Film Review: Detroit

by Carrie Kahn on July 28, 2017

Bigelow’s intense, harrowing film remains fiercely relevant

A city under siege: Detroit, July, 1967.

“It’s hard to believe this could happen in America,” a character says in Detroit, director Kathryn Bigelow’s grim but brilliantly effective new film about the 1967 Detroit riots and their aftermath. But for those of us watching exactly 50 years later, such believing is all too easy — and that’s perhaps the most disheartening take away from Bigelow’s gut-punch of a film.

Bigelow here once again teams with screenwriter Mark Boal; their previous efforts earned them both Oscars (Director, Picture, and Original Screenplay) for 2008’s The Hurt Locker, and multiple nominations for 2012’s Zero Dark Thirty. With Detroit, their collaboration continues its recipe for success, and I wouldn’t be surprised if the new picture picks up similar nominations come awards season. Bigelow’s quick cut, cinema vérité style pairs well with Boal’s sparse but sharp dialog, and the combination yields a taut, well-crafted film in which every scene carries tremendous weight, and no shot is wasted.

Security guard Melvin Dismukes (John Boyega) is interrogated by police.

To portray a story of such monumental historical depth and continuing relevance, Bigelow and Boal wisely narrow their focus, and use a triptych approach. The picture opens with the event that was the catalyst for the riots: in July, 1967, the mostly white Detroit police raid an unlicensed, after hours club in a predominantly African American neighborhood, an act that becomes the proverbial last straw for the beleaguered community, who respond with raw anger and no-cares-left-to-give looting, arson, and destruction (a brief animated prologue that opens the picture informs us of the Great Migration of African-Americans from the South after WWI, and white flight to the suburbs after WWII, leaving many cities segregated and ghettoized).

The middle and longest section of the three-part story comes next, as Bigelow and Boal take us into the center of an incident that for years was unknown outside of Detroit; Bigelow has said in interviews she wanted to rectify that, and bring this story to the attention of the rest of the world. The Algiers Motel Incident, as it came to be known, involved the point blank murder by white Detroit police officers of three unarmed, young African-American men in a motel in Detroit’s Virginia Park neighborhood in the midst of the riot chaos. This incident becomes the heart of the film, and Bigelow directs this section masterfully, creating unbearable, you-are-there tension, and allowing us to viscerally feel the disbelief and despair of those subject to the unchecked police brutality, and the absolute, unparalleled horror of the situation in its entirety.

Bigelow closes the triptych with the arrests and trial of the three policemen involved in the motel shootings, and includes a coda about some of the survivors, which adds another layer of heartbreak to the already devastating story. Although in 1968 author John Hersey wrote a book (The Algiers Motel Incident) about the affair, Bigelow apparently couldn’t get the rights, so a disclaimer at the film’s end advises us that much of what’s preceded has been a dramatization of facts culled from court records, eye witness testimony, and other documents.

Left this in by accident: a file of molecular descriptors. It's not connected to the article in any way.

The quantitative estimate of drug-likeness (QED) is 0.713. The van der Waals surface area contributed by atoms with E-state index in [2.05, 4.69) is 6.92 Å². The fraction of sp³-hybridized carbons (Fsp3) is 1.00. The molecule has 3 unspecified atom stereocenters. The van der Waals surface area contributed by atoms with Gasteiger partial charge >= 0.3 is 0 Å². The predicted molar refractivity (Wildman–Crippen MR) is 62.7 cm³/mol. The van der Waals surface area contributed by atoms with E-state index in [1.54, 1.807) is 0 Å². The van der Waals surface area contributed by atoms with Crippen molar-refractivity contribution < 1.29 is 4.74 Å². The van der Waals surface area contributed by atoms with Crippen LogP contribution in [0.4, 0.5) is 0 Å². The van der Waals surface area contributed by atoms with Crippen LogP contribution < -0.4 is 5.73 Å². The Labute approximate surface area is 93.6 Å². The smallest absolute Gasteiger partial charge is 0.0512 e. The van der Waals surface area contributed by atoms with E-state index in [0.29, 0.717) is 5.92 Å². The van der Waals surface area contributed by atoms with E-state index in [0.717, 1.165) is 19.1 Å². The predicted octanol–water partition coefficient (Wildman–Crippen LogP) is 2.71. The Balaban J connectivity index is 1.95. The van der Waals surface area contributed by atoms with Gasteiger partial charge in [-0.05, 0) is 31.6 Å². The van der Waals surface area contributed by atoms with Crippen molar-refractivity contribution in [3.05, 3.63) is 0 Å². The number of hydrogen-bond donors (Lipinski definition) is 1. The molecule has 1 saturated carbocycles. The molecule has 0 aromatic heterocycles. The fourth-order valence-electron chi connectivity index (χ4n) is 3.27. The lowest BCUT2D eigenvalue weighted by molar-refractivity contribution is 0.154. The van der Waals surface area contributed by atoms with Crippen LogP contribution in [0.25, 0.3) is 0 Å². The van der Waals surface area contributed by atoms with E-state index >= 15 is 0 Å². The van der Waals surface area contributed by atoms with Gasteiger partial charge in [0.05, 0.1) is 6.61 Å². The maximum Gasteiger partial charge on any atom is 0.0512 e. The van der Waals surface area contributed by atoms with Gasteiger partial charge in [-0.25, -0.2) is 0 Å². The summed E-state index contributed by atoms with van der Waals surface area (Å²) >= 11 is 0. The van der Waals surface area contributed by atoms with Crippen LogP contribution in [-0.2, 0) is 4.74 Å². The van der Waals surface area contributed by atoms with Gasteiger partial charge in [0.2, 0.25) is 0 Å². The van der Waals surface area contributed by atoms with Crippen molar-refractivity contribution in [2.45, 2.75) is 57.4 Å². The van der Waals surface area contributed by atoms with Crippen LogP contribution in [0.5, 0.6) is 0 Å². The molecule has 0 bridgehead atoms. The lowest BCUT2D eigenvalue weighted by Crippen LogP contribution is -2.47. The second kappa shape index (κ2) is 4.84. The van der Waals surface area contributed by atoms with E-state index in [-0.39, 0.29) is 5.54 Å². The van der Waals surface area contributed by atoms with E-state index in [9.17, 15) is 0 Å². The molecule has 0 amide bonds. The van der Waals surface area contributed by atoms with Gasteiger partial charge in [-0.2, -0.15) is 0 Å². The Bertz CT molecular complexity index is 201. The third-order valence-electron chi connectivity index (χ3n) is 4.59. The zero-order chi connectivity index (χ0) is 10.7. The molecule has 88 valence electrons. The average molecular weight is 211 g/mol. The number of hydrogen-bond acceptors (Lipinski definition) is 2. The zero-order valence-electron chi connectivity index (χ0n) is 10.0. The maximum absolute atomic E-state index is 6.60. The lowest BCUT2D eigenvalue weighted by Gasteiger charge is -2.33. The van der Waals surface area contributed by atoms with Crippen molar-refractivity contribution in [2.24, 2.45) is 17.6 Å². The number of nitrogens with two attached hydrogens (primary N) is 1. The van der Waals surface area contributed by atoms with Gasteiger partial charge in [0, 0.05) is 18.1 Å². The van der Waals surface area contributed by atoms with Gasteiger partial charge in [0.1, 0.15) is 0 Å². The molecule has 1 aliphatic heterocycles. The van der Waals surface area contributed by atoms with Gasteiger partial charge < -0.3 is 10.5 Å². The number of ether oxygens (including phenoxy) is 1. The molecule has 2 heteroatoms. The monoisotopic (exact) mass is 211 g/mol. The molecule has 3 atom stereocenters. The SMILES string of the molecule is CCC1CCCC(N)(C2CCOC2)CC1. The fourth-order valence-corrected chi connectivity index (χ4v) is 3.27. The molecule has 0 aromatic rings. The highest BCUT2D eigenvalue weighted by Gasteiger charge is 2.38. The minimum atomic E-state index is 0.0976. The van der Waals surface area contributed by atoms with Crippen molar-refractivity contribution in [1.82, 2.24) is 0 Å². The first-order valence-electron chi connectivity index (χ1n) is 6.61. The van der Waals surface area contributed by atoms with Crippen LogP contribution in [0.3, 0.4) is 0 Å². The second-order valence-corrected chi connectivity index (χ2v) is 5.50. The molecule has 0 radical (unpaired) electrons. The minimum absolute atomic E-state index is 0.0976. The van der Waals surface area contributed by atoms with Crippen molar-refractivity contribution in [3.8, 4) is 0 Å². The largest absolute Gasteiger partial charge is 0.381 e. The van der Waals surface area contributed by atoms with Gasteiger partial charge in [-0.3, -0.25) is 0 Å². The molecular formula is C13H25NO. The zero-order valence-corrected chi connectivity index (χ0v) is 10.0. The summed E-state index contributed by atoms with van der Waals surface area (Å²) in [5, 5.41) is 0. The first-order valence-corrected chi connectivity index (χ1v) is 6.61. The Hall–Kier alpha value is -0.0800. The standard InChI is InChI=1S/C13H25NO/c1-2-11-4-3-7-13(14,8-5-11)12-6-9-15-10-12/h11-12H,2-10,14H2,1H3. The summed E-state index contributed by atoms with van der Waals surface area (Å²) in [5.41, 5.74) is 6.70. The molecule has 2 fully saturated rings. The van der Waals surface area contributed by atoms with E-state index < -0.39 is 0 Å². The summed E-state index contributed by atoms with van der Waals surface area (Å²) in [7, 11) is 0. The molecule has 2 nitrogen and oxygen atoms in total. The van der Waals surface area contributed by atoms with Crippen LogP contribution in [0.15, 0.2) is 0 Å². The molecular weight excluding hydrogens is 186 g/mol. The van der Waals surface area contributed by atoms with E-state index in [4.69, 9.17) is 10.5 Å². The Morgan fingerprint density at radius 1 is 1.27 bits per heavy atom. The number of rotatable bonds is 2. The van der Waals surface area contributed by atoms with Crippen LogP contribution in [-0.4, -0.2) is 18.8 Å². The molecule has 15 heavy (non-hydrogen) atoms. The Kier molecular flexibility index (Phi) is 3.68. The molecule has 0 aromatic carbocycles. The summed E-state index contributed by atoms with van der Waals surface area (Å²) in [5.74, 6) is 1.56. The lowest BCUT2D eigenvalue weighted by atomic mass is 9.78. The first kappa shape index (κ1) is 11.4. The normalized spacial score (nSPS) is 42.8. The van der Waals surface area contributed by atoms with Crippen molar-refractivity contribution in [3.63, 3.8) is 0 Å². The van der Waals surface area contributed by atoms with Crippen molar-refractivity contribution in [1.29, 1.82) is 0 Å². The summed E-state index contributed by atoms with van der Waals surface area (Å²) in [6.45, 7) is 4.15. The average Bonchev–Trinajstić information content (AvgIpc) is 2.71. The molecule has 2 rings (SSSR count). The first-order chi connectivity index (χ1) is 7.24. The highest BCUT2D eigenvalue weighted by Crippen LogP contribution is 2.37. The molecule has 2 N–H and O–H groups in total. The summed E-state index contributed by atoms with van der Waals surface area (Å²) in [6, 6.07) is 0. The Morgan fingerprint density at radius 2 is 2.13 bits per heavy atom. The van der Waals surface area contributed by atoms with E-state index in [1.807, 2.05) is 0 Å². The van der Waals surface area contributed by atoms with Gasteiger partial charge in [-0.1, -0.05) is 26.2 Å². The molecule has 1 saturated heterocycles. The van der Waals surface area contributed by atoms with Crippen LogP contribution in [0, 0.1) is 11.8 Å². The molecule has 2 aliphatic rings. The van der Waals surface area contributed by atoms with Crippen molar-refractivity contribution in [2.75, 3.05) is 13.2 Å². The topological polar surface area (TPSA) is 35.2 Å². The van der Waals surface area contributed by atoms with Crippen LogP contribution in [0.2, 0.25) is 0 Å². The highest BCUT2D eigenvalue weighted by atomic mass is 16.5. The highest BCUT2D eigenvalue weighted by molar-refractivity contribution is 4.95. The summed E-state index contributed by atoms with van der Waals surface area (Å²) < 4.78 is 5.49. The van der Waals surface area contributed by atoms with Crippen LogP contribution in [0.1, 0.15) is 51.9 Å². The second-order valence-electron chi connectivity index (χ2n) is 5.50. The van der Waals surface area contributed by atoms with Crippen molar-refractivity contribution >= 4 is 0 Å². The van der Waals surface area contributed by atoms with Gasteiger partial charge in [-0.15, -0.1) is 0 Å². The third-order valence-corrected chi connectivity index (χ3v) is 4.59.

Officer Krauss (Will Poulter, l.) tries to intimidate Vietnam vet Robert Greene (Anthony Mackie) at the Algiers Motel.

As such, many of the actual names of the real players have been changed here, but that doesn’t lessen the power of the story, or detract from the many impressive performances. With so many figures at play, the film wisely doesn’t focus on a single protagonist, but instead follows several different characters through the incident and its aftermath. Of the standouts, Will Poulter (The Revenant) is absolutely chilling as the most racist and amoral of the three Detroit police officers. With a baby face that can look both simultaneously frightened and hateful, Poulter creates an indelible portrait of a very young man thrown into a position of power who has absolutely no regard for anyone but himself and his own righteousness.

Similarly, both Algee Smith as Cleveland Larry Reed, a musician whose only crime is to end up in the wrong place at the wrong time, and John Boyega (The Force Awakens) as a security officer unwillingly placed into the Motel situation, are both exceptional, as they allow us to see how the incident continues to haunt them long after it’s over. And Anthony Mackie (also in The Hurt Locker), playing a Vietnam vet utterly thrown by what’s happening to him in the country he fought to protect, conveys his rage and incredulity in a poignant, stirring performance.

Detroit is not an easy film to watch, but it’s an important one that, by provoking outrage and anguish, will keep this county’s issues of racial disparity and divisiveness at the forefront of the national conversation. When you think that Ryan Coogler’s 2013 equally painful, Bay Area-set Fruitvale Station covers a similar story (and just one of many that could be told) from some 45-plus years after the Detroit incidents, you realize just how little has changed since the events depicted in Bigelow’s film, and how far yet we still have to come.

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Detroit opens today at Bay Area theaters.

Carrie Kahn

Moving from the arthouse to the multiplex with grace, ease, and only the occasional eye roll.

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